bandwidth, traffic, routers
In today’s Internet, demand is increasing for guarantees of speed and efficiency. Current routers are very limited in the type and quantity of observed data they can provide, making it difficult for providers to maximize utilization without the risk of degraded throughput. This research uses statistical data currents provided by router vendors to estimate the impact of changes in network configuration on the probability of link overflow. This allows service providers to calculate in advance, the effect of grooming on a network, eliminating the conservative trial-and-error approach normally used. These predictions are made using Large Deviation Theory, which focuses on the tails of the distribution, giving a better estimate than average and peak values.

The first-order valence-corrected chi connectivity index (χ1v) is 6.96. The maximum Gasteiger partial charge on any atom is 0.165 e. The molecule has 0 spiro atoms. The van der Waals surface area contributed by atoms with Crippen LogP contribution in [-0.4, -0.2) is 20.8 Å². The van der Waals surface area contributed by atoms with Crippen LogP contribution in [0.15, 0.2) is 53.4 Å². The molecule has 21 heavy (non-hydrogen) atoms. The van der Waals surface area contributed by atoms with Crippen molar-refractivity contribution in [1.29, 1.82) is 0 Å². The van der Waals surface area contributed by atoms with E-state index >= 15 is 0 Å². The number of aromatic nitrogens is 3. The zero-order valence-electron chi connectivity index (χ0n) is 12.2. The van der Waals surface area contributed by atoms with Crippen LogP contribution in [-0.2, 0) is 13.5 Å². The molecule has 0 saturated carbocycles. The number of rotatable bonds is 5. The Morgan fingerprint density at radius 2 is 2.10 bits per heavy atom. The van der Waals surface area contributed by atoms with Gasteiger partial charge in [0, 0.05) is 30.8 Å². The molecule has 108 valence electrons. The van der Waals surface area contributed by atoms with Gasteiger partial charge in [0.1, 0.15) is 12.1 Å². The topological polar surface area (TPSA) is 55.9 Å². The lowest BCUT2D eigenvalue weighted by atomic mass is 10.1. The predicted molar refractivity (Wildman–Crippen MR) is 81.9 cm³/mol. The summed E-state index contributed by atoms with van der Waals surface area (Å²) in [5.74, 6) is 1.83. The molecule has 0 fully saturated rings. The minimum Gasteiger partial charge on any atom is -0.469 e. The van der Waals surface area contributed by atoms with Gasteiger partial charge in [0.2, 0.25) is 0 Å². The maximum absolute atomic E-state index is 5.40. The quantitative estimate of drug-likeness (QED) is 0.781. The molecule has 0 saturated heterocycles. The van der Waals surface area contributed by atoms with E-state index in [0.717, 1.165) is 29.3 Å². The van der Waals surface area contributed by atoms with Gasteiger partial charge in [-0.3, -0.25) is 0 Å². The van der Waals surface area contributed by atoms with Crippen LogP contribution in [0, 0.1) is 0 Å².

Original Publication Citation
Effective Bandwidth for Traffic Engineering, Rob Kunz, Seth Nielson, Mark Clement, Quinn Snell, Proceedings of the IEEE Workshop on High Performance Switching and Routing (HPSR 21), Dallas, TX, May 21.
BYU ScholarsArchive Citation
Clement, Mark J.; Kunz, Rob; Nielson, Seth; and Snell, Quinn O., "Effective Bandwidth for Traffic Engineering" (2001). Faculty Publications. 573.
Physical and Mathematical Sciences
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